59-30-205 (PDF p42-44). Imposition of carbon emissions tax on large emitters.

This section imposes the carbon tax on large emitters, starting at $12 per metric ton CO2, for emissions from combustion of coal, dyed diesel fuel, or fuel gas. “Large emitter” is defined in Section 59-30-103 as a facility—excluding power plants, because electricity is taxed based on consumption, not production, per the next section, 59-30-206—that emits a combined total of over 10,000 metric tons of carbon dioxide in a calendar year from combustion of coal, dyed diesel fuel, or fuel gas. See Section 19-1-207 for certification, and note that for dyed diesel fuel, 10,000 metric tons is equivalent to about 1 million gallons of dyed diesel fuel per year. (See EIA, and note that 1 metric ton is 1000 kg.) Also note that industrial use (agriculture, mining, manufacturing, etc., see the definition in 59-30-102) gets a phased-in carbon tax rate for this portion of the tax, starting at 10% of the standard rate in year 1, then 15% in year 2, etc., peaking at 50% of the standard rate in the second decade and beyond.

59-30-206 (PDF p44-46). Imposition of carbon emissions tax on electricity provider.

This section imposes the carbon tax on electricity providers, starting at $12 per metric ton CO2. See Section 19-1-208 for certification. Note that industrial use (agriculture, mining, manufacturing, etc., see the definition in 59-30-102) gets a phased-in carbon tax rate for this portion of the tax, starting at 10% of the standard rate in year 1, then 15% in year 2, etc., peaking at 50% of the standard rate in the second decade and beyond.

59-30-207 (PDF p46). Exemptions.

This section provides a carbon tax exemption for fossil fuels that (a) are brought into the state in the fuel supply tank of a car, etc; (b) the state is prohibited from taxing by state or federal law; or (c) are being exported out of the state.

59-30-301 (PDF p46-48). Carbon Emissions Tax Expendable Revenue Fund.

This section creates the Carbon Emissions Fund. Note that the priority order for spending money in this fund is (per Subsection 6) determined by Subsection 3 to be (a) transfers to the Education Fund to hold it harmless from the revenue reductions resulting from the EITC, Retirement Tax Credit, and ag/mining/manufacturing provisions in this measure; (b) transfers to the General Fund to hold it harmless from the revenue reductions resulting from the elimination of the state sales taxes on grocery store food and on electricity and heating fuels; (c) $25m to the CARROT air quality program; (d) $50m for rural economic development; (e) $75m for the Clean Air Grant program create in Section 19-2-401; and (f) the Tax Cut Fund described in the next section.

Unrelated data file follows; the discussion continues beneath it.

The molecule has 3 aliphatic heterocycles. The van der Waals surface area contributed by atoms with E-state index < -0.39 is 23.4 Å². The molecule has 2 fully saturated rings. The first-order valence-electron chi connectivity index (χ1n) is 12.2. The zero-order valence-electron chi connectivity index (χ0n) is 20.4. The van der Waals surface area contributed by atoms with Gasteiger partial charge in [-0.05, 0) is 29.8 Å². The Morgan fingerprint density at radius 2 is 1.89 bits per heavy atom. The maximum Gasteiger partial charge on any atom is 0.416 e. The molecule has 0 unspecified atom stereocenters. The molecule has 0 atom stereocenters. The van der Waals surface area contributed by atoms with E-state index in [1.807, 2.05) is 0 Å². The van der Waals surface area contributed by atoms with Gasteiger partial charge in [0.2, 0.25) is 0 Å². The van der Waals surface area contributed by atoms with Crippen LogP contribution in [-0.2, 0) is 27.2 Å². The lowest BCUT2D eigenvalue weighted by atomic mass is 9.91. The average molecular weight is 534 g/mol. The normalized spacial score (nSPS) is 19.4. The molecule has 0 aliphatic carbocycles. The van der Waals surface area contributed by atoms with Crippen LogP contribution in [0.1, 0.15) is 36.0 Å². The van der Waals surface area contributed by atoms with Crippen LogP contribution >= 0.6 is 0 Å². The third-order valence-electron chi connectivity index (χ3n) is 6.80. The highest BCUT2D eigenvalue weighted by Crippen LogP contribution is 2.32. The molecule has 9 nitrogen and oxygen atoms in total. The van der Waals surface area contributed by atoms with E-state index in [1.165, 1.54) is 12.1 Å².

59-30-302 (PDF p48). Carbon Emissions Tax Refund Restricted Account (aka Tax Cut Fund).

This section creates a Tax Cut Fund (formally the Tax Refund Restricted Account) in case the carbon tax brings in more revenue than the tax cuts described above. The excess revenues are put in this account, which the legislature can only use “to lower state taxes, especially for low- and middle-income households and for energy-intensive trade-exposed businesses.”

63N-2-502 (PDF p48-52). Definitions.

This section includes only one small housekeeping change: a changed reference (toward the end, in subsection 28) to sales taxes imposed under 59-12-103 because the state sales tax will be zeroed out for grocery store food and for electricity and heating fuels.

72-2-126 (PDF p52-53). Aeronautics Restricted Account.

The only edit here involved putting into this account revenue from the carbon tax on aviation fuels in 59-30-203

Section 25 (PDF p53). Effective date.

Effective date is Jan 1, 2022, with the Retirement Tax Credit (section 59-10-1019) and the 10% match of the federal Earned Income Tax Credit for low-income working families (sections 59-10-1102.1 and 59-10-1113) taking effect in the 2022 tax year.

BREATHE easier for generations to come, JOIN now!

Volunteer Today!